A Promise To Return

I still can’t get over all of these disaster and poverty tourism posts and discussions. It’s a conversation I’ve wanted to have, but I can’t seem to articulate. But Saundra Schimmelpfennig wrote this great post about volunteering overseas. And I agree with her point: good volunteer projects require a significant commitment of time. So here I go:

In the Fall I studied in Egypt. I had wanted to start my own sort of Kids with Cameras program in Menshiyat Nasr/Moqattam, i.e. “Garbage City.” While KWC did a program with kids there, I wanted to work with the women as well. I didn’t want to sell their images; instead, I wanted them to tell their own stories, but not to be sold. Photography has been an empowering experience for me, and I wanted to share that with others. (A typical philanthropic photography student’s ideas, I know.)

When I arrived, however, my ideas changed, just as I had expected. I found an organization called Association for the Protection of the Environment, which had worked for at least 20 years to clean up and develop the area. I knew going into the A.P.E. development that these people needed pretty much anything that wasn’t a camera, and photography could, in fact, create greater problems for the residents.

My friends and I had gone because we were told that the women working in the recycling centers wanted to learn English. I had also wanted to help them rebuild their website, but after I showed them my ideas, I was told that they didn’t know how to change their website. From what I gathered, the original webmaster never left instructions or passwords or anything for them to update the website.

While one friend taught the women English (he was Egyptian-American and made the women feel more comfortable), my other friend and I worked in the nursery with the women’s children. We played with the babies and put them to bed, but we didn’t feed them or change them. I loved going because I could practice my Arabic and I grew attached to the children and women working in the nursery. I felt, however, that I wasn’t doing anything productive. We could only go every Sunday for a few hours, and I was just playing with babies. I wasn’t teaching them English or photography, and I wasn’t building their website.

But at the end of the day, I felt better for being there. I was learning about what they really needed, as opposed to what I originally thought. I arrived with one set of ideals, and left in a completely different mindset. If I hadn’t volunteered that semester, I probably would have the same ideas about development and outreach and volunteer work. Schimmelpfennig makes the point “Significant time is needed to truly understand the local needs, their abilities, and how you can best contribute. This requires that either you or the organization understands the local language, culture, and politics.” I agree, but within this whirlwind of arguments against various “tourisms,” one can’t really understand the community until one has been apart of it or seen it. Most people may not have the opportunity to emerge themselves, and so taking a vacation seems to be their next best option. Is that so wrong?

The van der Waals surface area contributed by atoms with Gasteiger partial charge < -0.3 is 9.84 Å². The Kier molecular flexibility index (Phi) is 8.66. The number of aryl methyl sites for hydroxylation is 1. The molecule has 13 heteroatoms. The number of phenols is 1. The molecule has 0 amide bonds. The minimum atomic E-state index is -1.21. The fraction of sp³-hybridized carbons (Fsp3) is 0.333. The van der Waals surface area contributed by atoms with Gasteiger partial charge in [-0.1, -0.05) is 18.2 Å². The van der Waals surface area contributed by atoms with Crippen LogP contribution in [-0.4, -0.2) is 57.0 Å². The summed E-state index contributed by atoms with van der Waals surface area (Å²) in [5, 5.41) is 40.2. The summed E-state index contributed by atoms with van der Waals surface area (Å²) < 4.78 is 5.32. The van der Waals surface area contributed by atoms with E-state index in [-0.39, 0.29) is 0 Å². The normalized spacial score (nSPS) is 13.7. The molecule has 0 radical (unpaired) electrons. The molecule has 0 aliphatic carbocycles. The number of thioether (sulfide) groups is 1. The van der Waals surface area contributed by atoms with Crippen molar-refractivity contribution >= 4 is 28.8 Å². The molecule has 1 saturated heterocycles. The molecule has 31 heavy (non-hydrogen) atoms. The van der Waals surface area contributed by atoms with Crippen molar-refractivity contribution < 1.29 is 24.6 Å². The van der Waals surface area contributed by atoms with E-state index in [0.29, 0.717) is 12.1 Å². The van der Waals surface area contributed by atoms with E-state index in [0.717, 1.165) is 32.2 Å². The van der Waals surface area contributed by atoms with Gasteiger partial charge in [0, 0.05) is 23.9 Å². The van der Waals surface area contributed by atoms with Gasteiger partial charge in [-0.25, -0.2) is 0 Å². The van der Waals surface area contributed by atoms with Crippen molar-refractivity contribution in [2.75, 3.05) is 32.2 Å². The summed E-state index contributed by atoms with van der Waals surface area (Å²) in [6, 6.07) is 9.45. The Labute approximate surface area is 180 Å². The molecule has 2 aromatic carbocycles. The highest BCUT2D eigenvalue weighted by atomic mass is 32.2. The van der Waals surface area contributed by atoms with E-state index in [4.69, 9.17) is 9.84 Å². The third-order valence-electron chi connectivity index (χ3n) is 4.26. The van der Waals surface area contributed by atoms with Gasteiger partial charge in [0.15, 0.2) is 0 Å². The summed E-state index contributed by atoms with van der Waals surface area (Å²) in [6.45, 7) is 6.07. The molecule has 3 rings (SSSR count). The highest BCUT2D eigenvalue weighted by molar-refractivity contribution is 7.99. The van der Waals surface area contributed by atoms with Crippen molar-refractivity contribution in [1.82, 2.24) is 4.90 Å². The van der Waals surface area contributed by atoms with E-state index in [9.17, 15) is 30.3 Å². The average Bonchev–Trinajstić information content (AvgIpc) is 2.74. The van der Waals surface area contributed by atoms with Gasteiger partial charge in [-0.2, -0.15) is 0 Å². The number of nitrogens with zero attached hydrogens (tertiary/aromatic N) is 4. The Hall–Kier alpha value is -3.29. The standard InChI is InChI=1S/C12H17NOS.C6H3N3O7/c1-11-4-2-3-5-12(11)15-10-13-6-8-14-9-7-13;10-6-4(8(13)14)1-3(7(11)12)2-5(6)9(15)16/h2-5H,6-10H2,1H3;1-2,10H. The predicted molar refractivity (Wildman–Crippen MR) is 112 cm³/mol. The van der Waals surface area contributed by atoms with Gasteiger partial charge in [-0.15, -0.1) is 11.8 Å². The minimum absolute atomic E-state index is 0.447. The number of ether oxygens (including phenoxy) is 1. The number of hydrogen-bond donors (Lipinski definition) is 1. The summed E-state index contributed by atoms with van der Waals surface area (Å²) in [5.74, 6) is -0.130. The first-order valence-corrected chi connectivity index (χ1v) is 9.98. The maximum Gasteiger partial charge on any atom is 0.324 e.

She also makes the point that “Organizations can be hurt if they invest more in a short-term volunteer than they receive back.” I understand her point, but I looked at my work through this lens. My presence likely did not create much of a helpful effect for the women and children there. But because I spent time there and learned more about Coptics in Egypt, I feel I can be more helpful now. And although I’m not fluent in Egyptian colloquial, I tried. I learned from these women, and I hope we shared something valuable with them, whatever it may be.

Ultimately I realized what I want to do (for now, at least): I want to work in my own community. I love the women and children I worked with, but I was always thinking about how I could help my own community. The Coptics have plenty of issues I could work on with them, but in the end, I cannot greatly improve their lives. Egypt does not care much for the Coptic community, and in order for their standard of living to truly improve, Egypt and its government will have to go through a huge make-over.

I know I can work with my community because I have a greater understanding of their needs. I wanted to work abroad and help people with whom I have no connection except that we are all members of the human race…but I can’t. It’s what I wanted to be, but it’s not who I am. I understand this backlash against poverty tourism, and I agree with many points these blogs make. But if I hadn’t gone abroad and volunteered with A.P.E. for the short amount of time I did, I wouldn’t have realized my place in this philanthropic space. I don’t think we should be so quick to criticize and write off these organizations. If we really wanted to talk about the roots of all these problems, let’s talk about the UN and the international community. We’ll save that for another day.

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